Back in the golden days of Biglaw (in the before times, in the long, long ago), associates were fired all the time. Getting laid off for poor performance or low hours is nothing new.
Of course, back when we had a functional American economy, getting fired was a temporary bump in the road. You could always work at a smaller firm or for the government. Back in the day, you could even work as a contract attorney if you needed something to tide you over.
Now … everything is different. And contract attorney jobs are great gets in this market. Yesterday, the National Law Journal ran a piece about the curious case of paying off law school debt while making $35 an hour:
As law firms downsize, laid-off attorneys and new law school graduates unable to find jobs have been turning to an option they may never have imagined at law school: becoming contract attorneys — hired guns for $35 an hour.
Yet in the past couple of months, even that field appears to be showing signs of a slowdown.
People who waited too long to swallow their pride and confront the reality of the financial crisis are finding that contract work has already been snapped up by less prestige conscious job seekers.
And it probably isn’t helping that just as the American legal market is starved for low level work, the ABA has made it easier to outsource doc review to other countries:
Also cutting into their business is the growing popularity of outsourcing to India. Hudson Legal has countered with an ad campaign that encourages law firms to “onshore,” and choose U.S. staffing companies where there are no security or privacy concerns and where they operate in the Eastern time zone.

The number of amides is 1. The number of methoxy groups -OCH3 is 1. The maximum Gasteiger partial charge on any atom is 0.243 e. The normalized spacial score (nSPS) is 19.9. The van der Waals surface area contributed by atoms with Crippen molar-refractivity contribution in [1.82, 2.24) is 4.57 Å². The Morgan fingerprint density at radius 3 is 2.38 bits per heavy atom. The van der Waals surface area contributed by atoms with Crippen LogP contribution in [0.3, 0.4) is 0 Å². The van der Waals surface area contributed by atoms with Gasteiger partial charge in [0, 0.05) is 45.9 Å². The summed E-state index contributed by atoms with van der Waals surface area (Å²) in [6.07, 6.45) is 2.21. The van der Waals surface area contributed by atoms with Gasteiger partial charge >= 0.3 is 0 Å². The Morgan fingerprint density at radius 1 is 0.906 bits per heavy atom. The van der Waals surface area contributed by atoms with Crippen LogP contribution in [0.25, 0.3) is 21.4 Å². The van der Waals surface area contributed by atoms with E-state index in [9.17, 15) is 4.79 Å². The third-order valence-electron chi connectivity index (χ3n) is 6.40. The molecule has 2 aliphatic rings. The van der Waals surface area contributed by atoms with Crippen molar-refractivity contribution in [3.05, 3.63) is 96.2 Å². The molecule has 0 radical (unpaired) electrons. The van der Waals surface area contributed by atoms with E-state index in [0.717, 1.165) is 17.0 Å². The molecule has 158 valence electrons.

Even if you land a contract attorney job you never thought you wanted, the working conditions remain just as bad as you remember them.
Every firm has a number of associates and partners that treat contract attorneys like red-headed step-children. For a lot of associates, being on the receiving end of that poor treatment is
called justice difficult to deal with:
Contract attorneys appear a discontented lot. A host of blogs have popped up railing about life as a contract attorney, including Temporary Attorney: The Sweatshop Edition; Document Review, Texas Style; Black Sheep of Philly Contract Attorneys; and My Attorney Blog: The Life of a Contract Attorney in Temp Town, Washington D.C.
Resounding with complaints about working conditions at temp agencies — including cockroaches and a lack of air conditioning — nosediving fees and tax nightmares, as well as advice about which agencies to avoid, the blogs do not paint a pretty picture of life as a contract attorney.
Of course, as what the President calls a “depression” worsens, more and more lawyers will try to ride out the downturn with temp work.
But should they? Law and More asks:
Why are men and women with law degrees and all the skills – analysis, writing, client management – which go with that education and training enduring this way of making a living? Are they unduly optimistic that if they just hang in as gypsy workers they will eventually land full-time jobs? Yeah, like Cravath or Jones Day recruits from the temp pool. Are they so passionate about law that they will do only that sort of work? Are they simply unimaginative about pulling together their abilities and creating something more lucrative, more their own, and more dignified? And/or do they lack the courage to leave the path they were pursuing since probably undergraduate days?
I’m going to get right on imagining up my next rent check.
Contract lawyers: cheaper by the hour [National Law Journal]
Gigonomics: Lawyers at $35 an hour [Law and More]